Section of girder from a Zeppelin shot down in England in 1916. Now at the National Physical Laboratory
British propaganda postcard, entitled "The End of the 'Baby-Killer'"
A damaged Zeppelin gondola with a collapsable boat lying nearby. September 1916
L32 Great Burstead Memorial
1917 watercolour by Felix Schwormstädt – translated title: "In the rear engine gondola of a Zeppelin airship during the flight through enemy airspace after a successful attack on England"
Memorial in Camberwell Old Cemetery, London, to 21 civilians killed by Zeppelin bombings in 1917
The observation car preserved at the Imperial War Museum
The Bodensee 1919
The Nordstern 1920
ZR-3 USS Los Angeles over southern Manhattan
Graf Zeppelin under construction
The Graf Zeppelin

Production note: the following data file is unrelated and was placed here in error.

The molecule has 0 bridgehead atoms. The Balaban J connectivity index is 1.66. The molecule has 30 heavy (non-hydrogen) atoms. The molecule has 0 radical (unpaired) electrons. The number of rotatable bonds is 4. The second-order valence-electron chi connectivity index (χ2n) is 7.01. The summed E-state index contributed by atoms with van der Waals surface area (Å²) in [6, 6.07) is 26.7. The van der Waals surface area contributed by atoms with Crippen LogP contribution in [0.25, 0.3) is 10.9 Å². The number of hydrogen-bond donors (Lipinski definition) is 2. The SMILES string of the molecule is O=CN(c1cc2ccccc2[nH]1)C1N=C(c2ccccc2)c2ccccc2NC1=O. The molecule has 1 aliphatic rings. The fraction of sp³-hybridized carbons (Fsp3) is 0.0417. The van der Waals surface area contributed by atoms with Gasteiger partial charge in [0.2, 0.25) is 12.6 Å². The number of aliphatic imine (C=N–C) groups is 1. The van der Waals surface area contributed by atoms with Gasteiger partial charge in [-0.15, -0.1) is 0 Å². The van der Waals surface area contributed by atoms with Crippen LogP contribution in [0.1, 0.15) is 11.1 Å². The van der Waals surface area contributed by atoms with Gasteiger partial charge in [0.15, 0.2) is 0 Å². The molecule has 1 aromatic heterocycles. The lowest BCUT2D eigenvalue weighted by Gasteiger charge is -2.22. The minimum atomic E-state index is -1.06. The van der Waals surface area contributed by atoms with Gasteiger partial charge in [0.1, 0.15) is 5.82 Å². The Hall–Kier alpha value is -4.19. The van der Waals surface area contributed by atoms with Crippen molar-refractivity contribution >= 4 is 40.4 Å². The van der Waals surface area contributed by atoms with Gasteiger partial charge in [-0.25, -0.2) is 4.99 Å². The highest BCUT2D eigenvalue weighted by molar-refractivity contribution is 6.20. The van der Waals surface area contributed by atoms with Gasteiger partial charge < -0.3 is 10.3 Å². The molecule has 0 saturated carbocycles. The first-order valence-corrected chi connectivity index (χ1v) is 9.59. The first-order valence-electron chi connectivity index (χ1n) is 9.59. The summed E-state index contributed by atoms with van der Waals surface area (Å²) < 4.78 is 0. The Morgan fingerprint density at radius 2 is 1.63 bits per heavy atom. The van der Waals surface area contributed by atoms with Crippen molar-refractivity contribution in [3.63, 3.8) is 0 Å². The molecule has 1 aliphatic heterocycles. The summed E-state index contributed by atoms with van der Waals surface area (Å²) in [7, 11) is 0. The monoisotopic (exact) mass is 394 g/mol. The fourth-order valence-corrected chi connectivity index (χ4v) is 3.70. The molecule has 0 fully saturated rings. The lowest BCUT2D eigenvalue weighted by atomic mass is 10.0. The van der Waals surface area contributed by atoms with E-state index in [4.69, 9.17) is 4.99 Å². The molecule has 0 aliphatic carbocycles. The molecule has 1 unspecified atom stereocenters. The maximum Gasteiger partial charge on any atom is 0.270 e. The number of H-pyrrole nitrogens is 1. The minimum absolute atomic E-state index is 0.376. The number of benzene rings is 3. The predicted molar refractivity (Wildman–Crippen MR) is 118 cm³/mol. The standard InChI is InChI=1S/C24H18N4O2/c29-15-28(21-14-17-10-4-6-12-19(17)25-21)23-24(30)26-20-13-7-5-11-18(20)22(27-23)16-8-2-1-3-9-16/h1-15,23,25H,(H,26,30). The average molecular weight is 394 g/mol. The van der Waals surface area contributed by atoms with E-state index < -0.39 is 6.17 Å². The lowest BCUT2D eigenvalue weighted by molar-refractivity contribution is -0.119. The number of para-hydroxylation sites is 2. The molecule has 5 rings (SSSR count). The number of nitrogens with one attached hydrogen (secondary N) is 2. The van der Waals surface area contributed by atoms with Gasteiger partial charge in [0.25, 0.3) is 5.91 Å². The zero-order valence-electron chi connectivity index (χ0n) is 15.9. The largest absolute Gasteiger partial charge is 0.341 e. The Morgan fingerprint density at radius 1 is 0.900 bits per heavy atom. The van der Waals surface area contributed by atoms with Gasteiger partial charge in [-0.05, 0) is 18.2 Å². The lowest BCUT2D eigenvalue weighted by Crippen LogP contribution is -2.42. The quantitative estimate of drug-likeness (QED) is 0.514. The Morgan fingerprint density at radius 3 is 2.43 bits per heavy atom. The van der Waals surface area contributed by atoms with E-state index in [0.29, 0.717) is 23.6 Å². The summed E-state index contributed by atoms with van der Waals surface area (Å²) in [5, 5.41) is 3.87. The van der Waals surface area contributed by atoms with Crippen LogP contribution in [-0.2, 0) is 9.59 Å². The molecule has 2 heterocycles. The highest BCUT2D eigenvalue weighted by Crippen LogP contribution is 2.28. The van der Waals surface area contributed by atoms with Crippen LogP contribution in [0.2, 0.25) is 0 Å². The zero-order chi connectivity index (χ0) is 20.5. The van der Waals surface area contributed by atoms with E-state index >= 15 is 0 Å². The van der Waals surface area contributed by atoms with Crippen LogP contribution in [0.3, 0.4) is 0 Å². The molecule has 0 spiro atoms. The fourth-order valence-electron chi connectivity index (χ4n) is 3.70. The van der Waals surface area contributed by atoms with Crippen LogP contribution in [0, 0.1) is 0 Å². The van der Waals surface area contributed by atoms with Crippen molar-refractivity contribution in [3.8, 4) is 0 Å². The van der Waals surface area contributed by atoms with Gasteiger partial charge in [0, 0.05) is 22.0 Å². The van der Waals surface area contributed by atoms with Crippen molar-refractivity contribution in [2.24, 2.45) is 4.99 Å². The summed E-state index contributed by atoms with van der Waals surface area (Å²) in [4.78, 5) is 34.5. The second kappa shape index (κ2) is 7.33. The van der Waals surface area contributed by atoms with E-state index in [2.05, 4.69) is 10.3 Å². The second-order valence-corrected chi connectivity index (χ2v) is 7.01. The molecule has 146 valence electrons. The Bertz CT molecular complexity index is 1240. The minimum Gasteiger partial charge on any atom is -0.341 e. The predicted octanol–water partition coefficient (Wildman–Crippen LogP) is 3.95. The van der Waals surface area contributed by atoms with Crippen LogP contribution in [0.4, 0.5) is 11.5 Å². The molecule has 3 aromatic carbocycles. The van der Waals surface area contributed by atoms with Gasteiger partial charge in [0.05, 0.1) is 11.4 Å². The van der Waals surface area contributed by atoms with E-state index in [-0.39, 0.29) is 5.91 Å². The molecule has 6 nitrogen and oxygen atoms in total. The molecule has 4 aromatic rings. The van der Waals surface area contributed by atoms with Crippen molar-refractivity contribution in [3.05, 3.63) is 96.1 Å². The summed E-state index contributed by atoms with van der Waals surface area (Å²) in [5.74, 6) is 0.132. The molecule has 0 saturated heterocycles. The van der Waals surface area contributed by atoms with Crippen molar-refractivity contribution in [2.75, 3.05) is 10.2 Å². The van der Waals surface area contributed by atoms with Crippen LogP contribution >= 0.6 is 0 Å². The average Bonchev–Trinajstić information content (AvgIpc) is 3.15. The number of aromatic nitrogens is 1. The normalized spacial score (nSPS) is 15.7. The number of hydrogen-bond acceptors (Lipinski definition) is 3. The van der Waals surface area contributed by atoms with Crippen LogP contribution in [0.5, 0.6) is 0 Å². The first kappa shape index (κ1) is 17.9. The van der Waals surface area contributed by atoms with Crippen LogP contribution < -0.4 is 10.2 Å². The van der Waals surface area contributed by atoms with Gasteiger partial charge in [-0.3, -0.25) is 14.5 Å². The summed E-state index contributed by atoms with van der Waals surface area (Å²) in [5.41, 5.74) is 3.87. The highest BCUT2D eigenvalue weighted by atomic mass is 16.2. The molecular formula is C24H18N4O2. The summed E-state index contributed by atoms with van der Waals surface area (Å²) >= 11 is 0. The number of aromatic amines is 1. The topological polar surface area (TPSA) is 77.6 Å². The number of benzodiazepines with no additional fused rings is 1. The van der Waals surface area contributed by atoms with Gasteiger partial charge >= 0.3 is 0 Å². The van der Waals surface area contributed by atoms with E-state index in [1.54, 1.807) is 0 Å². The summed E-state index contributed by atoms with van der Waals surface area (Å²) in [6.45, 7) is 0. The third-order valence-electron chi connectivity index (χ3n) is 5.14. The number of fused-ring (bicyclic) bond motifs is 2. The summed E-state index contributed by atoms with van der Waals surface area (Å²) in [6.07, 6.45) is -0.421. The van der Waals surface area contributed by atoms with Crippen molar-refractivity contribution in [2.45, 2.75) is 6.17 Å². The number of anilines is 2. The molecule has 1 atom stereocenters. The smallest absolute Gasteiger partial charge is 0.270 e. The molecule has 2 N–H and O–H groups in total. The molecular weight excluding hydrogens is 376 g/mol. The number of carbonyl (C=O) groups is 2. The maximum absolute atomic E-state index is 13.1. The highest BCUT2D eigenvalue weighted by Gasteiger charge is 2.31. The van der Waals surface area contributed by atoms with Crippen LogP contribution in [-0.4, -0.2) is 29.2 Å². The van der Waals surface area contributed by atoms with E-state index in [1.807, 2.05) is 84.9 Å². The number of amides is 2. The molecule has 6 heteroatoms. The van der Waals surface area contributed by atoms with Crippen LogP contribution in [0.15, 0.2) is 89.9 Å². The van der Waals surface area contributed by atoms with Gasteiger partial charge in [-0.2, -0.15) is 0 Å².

US Air Mail 1930 picturing the Graf Zeppelin
The Hindenburg: note swastikas on tail fins.
The Hindenburg on fire in 1937
Zeppelin NT

Britain developed new bullets, the Brock containing oxidant potassium chlorate, and the Buckingham filled with phosphorus, which reacted with the chlorate to catch fire and hence ignite the Zeppelin's hydrogen.

An igniting match

Match

Tool for starting a fire.

Tool for starting a fire.

An igniting match
The Alchemist in Search of the Philosophers Stone (1771), by Joseph Wright, depicting Hennig Brand discovering phosphorus.
Sulfur-head matches, 1828, lit by dipping into a bottle of phosphorus
A tin "Congreves" matchbox (1827), produced by John Walker, inventor of the friction match.
Packing girls at the Bryant & May factory.
The London matchgirls strike of 1888 campaigned against the use of white phosphorus in match making, which led to bone disorders such as phossy jaw.
The New York Times report dated 29 January 1911